The EC constantly shifts positions and buckles under pressure

  • Interview Neel Kantha Uprety

Nov 6, 2017-

With the provincial assembly and federal parliament elections scheduled for November 26 and December 7, the Election Commission (EC) has had to scramble to re-print ballot papers according to the Supreme Court’s (SC) mandate.

Mukul Humagain talked to former Election Commissioner Neel Kantha Uprety about possible fallout to the quality of elections this move could have, including on voter education,  how Nepal’s Election Commission is largely toothless when it comes to making important decisions independent of political parties, and rampant violations of the election code of conduct by the parties and election preparedness.

Could there be obstructions to the upcoming elections to the provincial assemblies and federal parliament?

The problem with holding elections in Nepal is that political parties are always wary of polls; they feel that they may not win and so tend to delay polls as much as possible. They try to stir up trouble by drawing attention to trivial issues. This trend has held true in elections this time as well. I however believe they will not obstruct elections in a major way this time. 

The only problem that could possibly obstruct the upcoming elections on November 26 and December 7 concern geographical and environmental adversities. A large portion of Nepal’s constituents live in mountainous areas. To take ballot boxes to these areas, to educate voters, and to encourage voters to travel across mountainous terrain to cast ballots is a problematic issue under any weather conditions. But to do so during winter only adds to the difficulty. We have been told that it has already starting snowing in some areas. The elections should have been held earlier to avoid this. 

What is your take on the Election Commission (EC) printing a single ballot paper for both the provincial assembly and federal parliament elections? How will the Supreme Court’s (SC) order for two separate ballot papers for First-Past-The-Post (FPTP) elections play out with the overall election cycle and on the election day?

One only has to look at the ballot paper to see that it has clearly been divided into two sections (one for the provincial assembly and another for the federal parliament). However, the problem is that, physically, there is only a single ballot paper.  

In my opinion, there should in fact be four separate ballot papers, not merely the two demanded by the SC. There should be two separate ballot papers for Proportional Representation (PR) and FPTP for the provincial assembly elections, and there should be two separate ballot papers for PR and FPTP of the federal parliament elections.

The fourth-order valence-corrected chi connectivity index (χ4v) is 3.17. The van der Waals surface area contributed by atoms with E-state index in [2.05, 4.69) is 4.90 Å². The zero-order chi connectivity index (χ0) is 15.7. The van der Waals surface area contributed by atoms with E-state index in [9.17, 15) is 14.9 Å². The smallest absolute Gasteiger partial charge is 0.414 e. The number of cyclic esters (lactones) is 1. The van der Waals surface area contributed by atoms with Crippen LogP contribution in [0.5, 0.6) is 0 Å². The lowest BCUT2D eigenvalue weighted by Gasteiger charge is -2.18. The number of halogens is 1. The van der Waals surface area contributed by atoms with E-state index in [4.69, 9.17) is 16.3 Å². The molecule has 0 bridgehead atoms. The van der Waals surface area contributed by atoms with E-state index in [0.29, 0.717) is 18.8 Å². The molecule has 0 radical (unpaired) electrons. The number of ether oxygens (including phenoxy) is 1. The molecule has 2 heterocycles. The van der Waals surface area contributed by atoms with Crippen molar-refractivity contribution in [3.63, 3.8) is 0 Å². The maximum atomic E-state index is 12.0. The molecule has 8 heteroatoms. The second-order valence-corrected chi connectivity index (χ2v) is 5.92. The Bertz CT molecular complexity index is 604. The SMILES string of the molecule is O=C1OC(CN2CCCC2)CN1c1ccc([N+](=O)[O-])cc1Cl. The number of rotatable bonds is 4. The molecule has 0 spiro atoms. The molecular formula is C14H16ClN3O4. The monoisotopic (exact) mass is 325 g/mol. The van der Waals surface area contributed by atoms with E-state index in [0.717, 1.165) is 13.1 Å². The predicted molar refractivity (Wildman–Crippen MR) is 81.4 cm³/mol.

But, given the time crunch and with only three months to prepare, I can see why the EC felt the need to print only one ballot paper if they were to meet the election dates. 

I also believe that the EC was under the impression that the number of parties contesting elections was going to be substantially larger than what the final number ended up being. The EC believed that they would have to print large ballot papers, which would take even more time and make it difficult for them to meet the pegged dates. 

Of course, there were ways around this time crunch. For example, in addition to Janak Education Material Centre, other printing presses could have been used once secured by the army or police. 

There were a high number of invalid votes in the elections for local government. Do you think this trend will be seen in the upcoming elections as well?  

A lack of voter education hugely affected the nature of votes cast during the local elections. Ballot papers were complicated and voters had to stamp several different sections; this caused considerable confusion. 

I believe that invalid votes could definitely be an issue during the upcoming elections for the provincial assembly and the federal parliament as well. Voter education should be mobilised immediately to avoid such mistakes.

The EC has to mobilise trained workers and make sure that villages all over the country have access to voter education. Individual households should be approached and educated, and pamphlets, posters, and dummy ballots for demonstration should also be prepared. 

I have heard that the EC had to dump Rs 90 million worth of voter education materials it had prepared in accordance to the structure of single ballot paper. But I believe that such materials could be prepared for the new two ballot paper system in time for the polls if immediate action is taken. Voter education has now been postponed for a week to give the EC more time to prepare new materials.